Giant helpings of media love by no means guarantee a hit TV series. In fact, on cable this summer, it’s quite the opposite.
AMC’s “Mad Men,” the period Madison Avenue drama from “Sopranos” vet Matt Weiner, has been a press fave practically since it was announced. Series kicked off with a buzzy Arianna Huffington panel in June and was all the rage at TCA last month. “Hopelessly infatuated” and “strikes a profound chord” are the kind of phrases the press has used.
But three weeks in, “Mad” has averaged about 1.2 million viewers — a number slightly below AMC’s own primetime average last month of 1.3 million viewers. In the net’s defense, the show is its first large-scale foray into scripted drama–which means its had to compete without the benefit of a series lead-in and without brand recognition as an originals net.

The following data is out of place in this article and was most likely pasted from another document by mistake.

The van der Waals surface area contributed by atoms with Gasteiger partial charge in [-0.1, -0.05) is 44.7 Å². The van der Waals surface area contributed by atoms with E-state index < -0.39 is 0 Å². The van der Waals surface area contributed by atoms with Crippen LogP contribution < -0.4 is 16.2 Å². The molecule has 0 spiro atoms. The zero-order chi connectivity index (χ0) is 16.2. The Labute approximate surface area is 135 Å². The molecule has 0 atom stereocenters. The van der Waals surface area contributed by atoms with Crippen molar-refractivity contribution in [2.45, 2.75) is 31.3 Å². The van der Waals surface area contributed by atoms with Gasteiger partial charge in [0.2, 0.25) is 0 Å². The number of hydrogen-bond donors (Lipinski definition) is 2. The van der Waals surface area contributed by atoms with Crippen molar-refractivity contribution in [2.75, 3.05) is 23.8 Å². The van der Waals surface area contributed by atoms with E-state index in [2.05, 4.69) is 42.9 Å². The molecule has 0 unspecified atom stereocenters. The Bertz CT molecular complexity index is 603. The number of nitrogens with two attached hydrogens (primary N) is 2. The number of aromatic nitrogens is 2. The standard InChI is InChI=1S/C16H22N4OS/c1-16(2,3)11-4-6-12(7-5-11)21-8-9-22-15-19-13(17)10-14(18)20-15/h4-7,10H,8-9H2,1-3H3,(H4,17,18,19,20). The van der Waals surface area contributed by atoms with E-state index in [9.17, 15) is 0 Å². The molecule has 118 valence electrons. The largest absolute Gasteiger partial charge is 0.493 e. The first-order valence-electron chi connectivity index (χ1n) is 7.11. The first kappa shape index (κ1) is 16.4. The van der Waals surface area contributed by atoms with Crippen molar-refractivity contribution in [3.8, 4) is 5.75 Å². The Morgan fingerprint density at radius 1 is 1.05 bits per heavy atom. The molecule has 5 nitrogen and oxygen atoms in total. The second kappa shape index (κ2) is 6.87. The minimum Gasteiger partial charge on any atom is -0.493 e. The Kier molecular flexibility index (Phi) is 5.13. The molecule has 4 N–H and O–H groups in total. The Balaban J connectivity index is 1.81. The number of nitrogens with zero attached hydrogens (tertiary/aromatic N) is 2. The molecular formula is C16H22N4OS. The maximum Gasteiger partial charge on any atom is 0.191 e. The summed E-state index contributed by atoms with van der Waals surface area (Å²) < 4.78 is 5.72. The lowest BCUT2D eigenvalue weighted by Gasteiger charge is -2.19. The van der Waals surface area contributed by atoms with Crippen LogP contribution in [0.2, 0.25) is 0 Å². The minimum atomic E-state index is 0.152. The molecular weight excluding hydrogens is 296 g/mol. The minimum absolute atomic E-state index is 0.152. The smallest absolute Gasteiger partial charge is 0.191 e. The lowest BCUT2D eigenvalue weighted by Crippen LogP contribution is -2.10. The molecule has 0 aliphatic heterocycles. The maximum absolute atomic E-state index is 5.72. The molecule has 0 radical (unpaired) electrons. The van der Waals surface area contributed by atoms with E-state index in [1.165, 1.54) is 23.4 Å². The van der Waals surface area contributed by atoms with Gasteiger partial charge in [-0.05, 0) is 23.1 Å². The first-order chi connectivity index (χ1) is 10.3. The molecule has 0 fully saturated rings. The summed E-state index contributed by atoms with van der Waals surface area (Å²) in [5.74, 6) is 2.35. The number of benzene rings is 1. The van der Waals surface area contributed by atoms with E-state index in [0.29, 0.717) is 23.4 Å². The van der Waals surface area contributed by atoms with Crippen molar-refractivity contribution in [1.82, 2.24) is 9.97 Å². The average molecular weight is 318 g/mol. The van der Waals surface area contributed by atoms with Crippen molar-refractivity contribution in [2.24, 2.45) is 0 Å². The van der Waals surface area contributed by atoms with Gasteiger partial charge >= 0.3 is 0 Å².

On the flip side, lighthearted USA actioner “Burn Notice” was quietly unrolled at the net’s upfront this spring and was barely noted at TCA. The show has no big stars and an interesting, but not hugely novel, hook: An ex-spy helps civilians in trouble.
Yet the show has quietly become one of the summer’s biggest breakouts. So far it has tripled the “Mad Men” aud, pulling in a muscular 3.6 million viewers, nearly half in adults 18-49. Last week, USA renewed the series.
How do execs explain the gap?
“Press matters, but cable is a mass medium,” says USA programming topper Jeff Wachtel. ” ‘Burn Notice’ was not a press darling before it hit the air, but like most of our stuff it earns your respect.”
With so many new cable dramas going for a darker tone–and with sitcoms like “Tyler Perry’s House of Payne” and “The Bill Engvall Show” regularly notching 3 million viewers–the lesson this summer might be similar to the one at the box office: Edgy drama captivates critics, but action and comedy win with viewers.